Is is the case with most things involving growing things, the answer can be no, yes, or maybe! Apple trees need the cold in fact - that's why you don't find people growing apples in Florida. Conversely, we are pretty far north here in the Hudson Valley to be growing peaches, which is often seen as a southern crop.

We just got through a week where the temperature didn't get out of the single digits, and was dipping into the negative territory a few nights. Ideally, it's already been cold (this is winter after all) so that the trees are good and dormant. (And thus, we can prune them now.) Especially if it's a sudden change, the super cold can spell bad news for trees - more so peach than apple.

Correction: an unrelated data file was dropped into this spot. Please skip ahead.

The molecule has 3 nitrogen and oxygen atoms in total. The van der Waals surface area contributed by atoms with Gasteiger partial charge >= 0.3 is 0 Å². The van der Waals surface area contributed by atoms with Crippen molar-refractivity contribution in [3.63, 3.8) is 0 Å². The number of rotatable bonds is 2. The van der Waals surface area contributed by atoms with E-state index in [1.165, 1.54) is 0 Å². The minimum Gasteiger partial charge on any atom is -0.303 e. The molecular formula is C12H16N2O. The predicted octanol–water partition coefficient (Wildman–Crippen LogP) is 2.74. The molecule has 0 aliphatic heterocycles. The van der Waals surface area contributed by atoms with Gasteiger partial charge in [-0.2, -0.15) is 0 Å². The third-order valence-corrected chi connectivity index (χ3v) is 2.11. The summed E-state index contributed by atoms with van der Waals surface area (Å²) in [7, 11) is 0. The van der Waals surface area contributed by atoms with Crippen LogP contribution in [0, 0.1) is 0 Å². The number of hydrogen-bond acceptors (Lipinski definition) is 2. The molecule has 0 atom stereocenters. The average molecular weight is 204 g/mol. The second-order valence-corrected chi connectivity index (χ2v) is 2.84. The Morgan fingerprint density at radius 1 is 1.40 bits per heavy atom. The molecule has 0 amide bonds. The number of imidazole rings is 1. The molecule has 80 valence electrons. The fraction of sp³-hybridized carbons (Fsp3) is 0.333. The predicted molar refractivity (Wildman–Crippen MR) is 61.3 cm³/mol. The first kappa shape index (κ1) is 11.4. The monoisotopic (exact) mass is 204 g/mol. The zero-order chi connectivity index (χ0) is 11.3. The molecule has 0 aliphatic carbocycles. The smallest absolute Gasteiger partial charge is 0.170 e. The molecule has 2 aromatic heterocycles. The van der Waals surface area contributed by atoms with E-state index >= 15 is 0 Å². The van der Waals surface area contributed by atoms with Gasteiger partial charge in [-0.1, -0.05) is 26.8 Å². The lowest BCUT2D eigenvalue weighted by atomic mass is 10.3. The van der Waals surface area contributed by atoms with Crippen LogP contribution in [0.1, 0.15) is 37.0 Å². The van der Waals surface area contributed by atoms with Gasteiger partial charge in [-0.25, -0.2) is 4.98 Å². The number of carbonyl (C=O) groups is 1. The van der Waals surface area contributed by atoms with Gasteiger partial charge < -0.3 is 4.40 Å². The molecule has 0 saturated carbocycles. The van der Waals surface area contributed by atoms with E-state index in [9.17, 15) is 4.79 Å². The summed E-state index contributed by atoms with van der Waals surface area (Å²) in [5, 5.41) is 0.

On the plus side, we got snow which ironically insulates the tree roots and actually helps protect the trees from cold-induced damage. If we get sustained zero to negative temp readings, or a super freeze like a few years ago , it can basically kill peach and nectarine trees to the point there's no fruit the following season. And that's never a good thing. The good news for peaches and nectarines here at Soons Orchards is we were able to plant our trees on a high hill, which is essentially the warmest spot on our entire farm, so the cold air falls and "rolls" down the hill. This helps the trees in winter, and especially in the spring, when cold weather or a frost during bloom can destroy your entire crop. Again, no bueno! ...and that's why my Dad always says farming is like gambling in the dirt!